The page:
It surely could not be a clearer message to Japanese Prime Minister Shinzo Abe that shilly-shallying over fiscal consolidation is no longer an option? Second-quarter economic output figures due on Monday are key to Abe’s decision about whether to raise consumption tax from 5 per cent to 10 per cent by 2015. Back in June in a speech in London, he pinned any decision to raise the tax – one he must make by October – on the strength of the economy in the second quarter. Read more

♦ Barack Obama said “you would have to slice the salami very thin” to find policy differences between Lawrence Summers and Janet Yellen, who are now in the running to chair the Federal Reserve. The FT’s Robin Harding takes a look at the salami.
♦ Russia is spending $51bn on sports facilities in Sochi for the 2013 Winter Olympics, but developers fear the only winners will be friends of the Kremlin.
♦ A Nazi gaffe by Taro Aso, Shinzo Abe’s deputy premier and finance minister, is a reminder that the cultural conservatives, who dominate the ruling Liberal Democratic party, have not abandoned their revisionist dream.
♦ Tendai Biti, Zimbabwe’s finance minister, tries to find out where the busloads of voters at Mount Pleasant have come from, but the bus driver is unable to tell him. Read more

♦ Many in Japan are hoping that Shinzo Abe’s pragmatism will win out over his ideology.
♦ Rotimi Amaechi, the governor of Rivers state in Nigeria, has accused President Goodluck Jonathan of condoning “impunity and authoritarianism” in an effort to ensure re-election in 2015.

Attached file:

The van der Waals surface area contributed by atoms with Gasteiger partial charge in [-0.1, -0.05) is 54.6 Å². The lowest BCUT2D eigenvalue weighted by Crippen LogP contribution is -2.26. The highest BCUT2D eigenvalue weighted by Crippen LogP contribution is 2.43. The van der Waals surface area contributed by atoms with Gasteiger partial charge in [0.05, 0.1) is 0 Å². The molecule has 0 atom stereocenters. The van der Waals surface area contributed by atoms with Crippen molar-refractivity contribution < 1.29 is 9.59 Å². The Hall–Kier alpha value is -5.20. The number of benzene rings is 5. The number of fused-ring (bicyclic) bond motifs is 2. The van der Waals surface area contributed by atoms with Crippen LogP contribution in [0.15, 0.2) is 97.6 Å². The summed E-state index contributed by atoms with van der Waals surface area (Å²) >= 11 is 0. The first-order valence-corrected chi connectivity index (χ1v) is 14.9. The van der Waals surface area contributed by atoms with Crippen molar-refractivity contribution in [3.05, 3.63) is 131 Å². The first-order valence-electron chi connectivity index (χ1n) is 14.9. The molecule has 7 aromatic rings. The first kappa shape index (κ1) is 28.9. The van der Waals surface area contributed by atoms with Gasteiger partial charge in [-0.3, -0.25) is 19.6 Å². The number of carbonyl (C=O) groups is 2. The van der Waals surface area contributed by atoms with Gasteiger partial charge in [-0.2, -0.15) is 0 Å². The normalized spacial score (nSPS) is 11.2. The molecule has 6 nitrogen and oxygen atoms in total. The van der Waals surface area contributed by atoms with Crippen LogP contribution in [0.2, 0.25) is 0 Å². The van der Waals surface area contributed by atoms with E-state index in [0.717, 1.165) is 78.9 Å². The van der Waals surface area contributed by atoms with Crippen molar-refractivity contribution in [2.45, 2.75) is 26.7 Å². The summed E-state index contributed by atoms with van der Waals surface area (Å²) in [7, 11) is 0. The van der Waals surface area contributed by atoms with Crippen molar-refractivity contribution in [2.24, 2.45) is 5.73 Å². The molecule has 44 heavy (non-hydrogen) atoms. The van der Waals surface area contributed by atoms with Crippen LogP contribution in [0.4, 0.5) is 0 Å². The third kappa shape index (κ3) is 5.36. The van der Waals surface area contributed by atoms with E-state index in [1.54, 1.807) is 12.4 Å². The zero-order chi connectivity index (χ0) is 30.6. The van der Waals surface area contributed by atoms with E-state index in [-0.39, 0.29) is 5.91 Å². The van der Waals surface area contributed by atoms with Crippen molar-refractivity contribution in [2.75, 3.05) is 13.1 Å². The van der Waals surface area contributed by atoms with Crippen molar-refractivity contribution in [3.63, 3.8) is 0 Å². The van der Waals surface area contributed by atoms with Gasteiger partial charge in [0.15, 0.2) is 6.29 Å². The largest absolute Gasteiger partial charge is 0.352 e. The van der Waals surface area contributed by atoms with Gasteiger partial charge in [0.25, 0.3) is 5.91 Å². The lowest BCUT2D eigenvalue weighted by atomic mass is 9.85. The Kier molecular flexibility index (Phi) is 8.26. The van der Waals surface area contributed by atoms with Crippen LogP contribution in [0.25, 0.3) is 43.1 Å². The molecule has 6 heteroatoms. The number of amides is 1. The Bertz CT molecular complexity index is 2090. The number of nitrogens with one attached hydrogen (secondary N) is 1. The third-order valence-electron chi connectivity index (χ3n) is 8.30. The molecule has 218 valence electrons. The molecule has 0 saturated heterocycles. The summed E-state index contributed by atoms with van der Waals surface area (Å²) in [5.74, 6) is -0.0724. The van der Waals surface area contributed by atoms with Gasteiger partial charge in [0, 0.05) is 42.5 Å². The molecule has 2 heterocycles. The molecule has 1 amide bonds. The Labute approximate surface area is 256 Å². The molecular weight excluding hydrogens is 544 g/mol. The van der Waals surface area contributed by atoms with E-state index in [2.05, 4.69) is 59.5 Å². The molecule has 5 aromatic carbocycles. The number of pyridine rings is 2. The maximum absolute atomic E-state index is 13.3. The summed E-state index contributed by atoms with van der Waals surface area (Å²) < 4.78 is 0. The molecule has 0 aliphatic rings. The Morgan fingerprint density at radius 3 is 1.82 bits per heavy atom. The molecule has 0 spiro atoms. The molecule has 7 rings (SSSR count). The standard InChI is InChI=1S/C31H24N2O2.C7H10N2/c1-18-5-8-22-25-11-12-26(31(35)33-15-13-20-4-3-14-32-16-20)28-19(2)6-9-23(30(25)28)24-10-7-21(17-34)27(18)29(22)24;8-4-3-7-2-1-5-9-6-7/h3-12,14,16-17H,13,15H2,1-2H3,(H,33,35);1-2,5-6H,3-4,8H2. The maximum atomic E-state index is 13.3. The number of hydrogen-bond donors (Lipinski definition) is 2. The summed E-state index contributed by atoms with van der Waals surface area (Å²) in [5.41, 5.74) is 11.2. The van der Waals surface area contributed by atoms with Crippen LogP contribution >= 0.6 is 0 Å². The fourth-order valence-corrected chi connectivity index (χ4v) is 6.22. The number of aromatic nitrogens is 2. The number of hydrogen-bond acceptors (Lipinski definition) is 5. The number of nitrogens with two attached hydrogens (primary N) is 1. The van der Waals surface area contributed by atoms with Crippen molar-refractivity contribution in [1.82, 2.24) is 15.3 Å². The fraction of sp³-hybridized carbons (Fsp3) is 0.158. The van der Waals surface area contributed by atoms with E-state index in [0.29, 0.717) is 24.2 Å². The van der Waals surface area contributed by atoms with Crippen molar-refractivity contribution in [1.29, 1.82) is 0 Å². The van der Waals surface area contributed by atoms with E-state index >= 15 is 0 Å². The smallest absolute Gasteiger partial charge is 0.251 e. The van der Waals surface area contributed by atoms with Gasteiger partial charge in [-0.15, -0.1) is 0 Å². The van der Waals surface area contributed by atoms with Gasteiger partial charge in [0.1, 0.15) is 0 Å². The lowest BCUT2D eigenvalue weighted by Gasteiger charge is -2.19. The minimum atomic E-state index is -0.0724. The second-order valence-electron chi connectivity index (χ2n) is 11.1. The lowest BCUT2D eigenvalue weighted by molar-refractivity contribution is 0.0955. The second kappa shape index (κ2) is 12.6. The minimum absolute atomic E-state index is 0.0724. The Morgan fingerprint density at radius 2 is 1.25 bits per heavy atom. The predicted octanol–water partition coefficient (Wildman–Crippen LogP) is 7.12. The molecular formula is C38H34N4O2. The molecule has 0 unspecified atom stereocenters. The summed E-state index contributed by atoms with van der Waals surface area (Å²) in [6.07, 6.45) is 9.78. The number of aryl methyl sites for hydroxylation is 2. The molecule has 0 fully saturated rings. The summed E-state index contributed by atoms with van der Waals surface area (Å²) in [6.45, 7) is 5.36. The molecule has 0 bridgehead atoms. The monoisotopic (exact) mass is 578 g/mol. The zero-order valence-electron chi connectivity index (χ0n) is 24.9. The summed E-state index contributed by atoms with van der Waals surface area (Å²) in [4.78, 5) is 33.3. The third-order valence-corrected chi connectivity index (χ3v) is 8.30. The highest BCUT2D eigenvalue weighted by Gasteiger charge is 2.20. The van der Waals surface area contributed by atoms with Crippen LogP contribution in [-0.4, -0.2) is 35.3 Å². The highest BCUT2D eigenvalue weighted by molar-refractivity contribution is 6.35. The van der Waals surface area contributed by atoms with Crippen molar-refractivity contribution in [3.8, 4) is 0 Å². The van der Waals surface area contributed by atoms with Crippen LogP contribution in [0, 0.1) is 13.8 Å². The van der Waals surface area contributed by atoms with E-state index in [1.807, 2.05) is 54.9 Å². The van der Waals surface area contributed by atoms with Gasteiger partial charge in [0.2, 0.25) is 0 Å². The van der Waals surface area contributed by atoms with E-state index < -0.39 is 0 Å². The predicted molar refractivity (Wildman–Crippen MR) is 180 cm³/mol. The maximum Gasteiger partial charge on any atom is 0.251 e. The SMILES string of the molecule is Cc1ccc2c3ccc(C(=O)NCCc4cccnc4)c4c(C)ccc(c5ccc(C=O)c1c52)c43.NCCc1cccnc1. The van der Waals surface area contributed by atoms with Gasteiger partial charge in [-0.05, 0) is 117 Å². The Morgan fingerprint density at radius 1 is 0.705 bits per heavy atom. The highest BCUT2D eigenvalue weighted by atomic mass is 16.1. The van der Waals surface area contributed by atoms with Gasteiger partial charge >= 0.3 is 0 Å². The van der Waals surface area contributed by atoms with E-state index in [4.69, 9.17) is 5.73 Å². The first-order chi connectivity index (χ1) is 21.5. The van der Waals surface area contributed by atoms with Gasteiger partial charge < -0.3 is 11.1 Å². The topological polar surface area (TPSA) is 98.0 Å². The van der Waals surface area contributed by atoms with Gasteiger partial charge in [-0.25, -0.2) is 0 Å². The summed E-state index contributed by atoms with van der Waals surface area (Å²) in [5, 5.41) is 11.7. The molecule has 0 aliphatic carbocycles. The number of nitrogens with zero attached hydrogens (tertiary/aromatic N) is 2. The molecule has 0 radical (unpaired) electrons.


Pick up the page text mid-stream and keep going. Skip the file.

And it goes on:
♦ A generation of Muslim Americans has come of age in the shadow of 9/11, amid a climate that ranges from low-level paranoia to verbal abuse and vandalism. In response, some embrace their faith more fervently, others live in self-imposed isolation.
♦ Western states in the US may break temperature records again this year, but what does this mean for farmers and agriculture?
♦ Israel’s government views the EU plan to label products made in settlements as symptomatic of a greater threat to the legitimacy of the Jewish state.
♦ The Israeli-Palestinian peace process is back and Foreign Policy has a handy guide to the buzzwords that are going to be flying around.
♦ A young conscientious objector has proved tricky for Israel’s army – he would serve if it wasn’t for the Israeli occupation. Read more

♦ Detroit became the largest US city to file for bankruptcy. Time magazine looks at the decay of the city. The Washington Post’s Ezra Klein points out Detroit is not alone.
♦ Sunday’s election for the upper house of Japan’s parliament is expected to give Prime Minister Shinzo Abe a stronger platform from which to shoot the “arrows” of his radical economic reforms, but some fear he may also strike a more nationalistic tone.
♦ Russian opposition leader Alexei Navalny was freed on bail Friday after being sentenced to five years in prison on embezzlement charges the day before. Our Charles Clover examines how his jailing tells you a lot about how political repression has evolved in Russia over the years. Masha Lipman looks at how the Putin government chose to eliminate their political opposition the hard way.
♦ The Guardian’s Patrick Kingsley examines the shooting of Muslim Brotherhood supporters outside the Republican Guards’ club in Cairo and finds that it was a coordinated assault on largely peaceful civilians.
♦ Marc Lynch at Foreign Policy argues that Washington should make a “much broader, more vigorous effort to engage publicly and privately across all Egyptian political groups and segments of the population” – but now is not the moment, with so much anti-American rhetoric swirling around.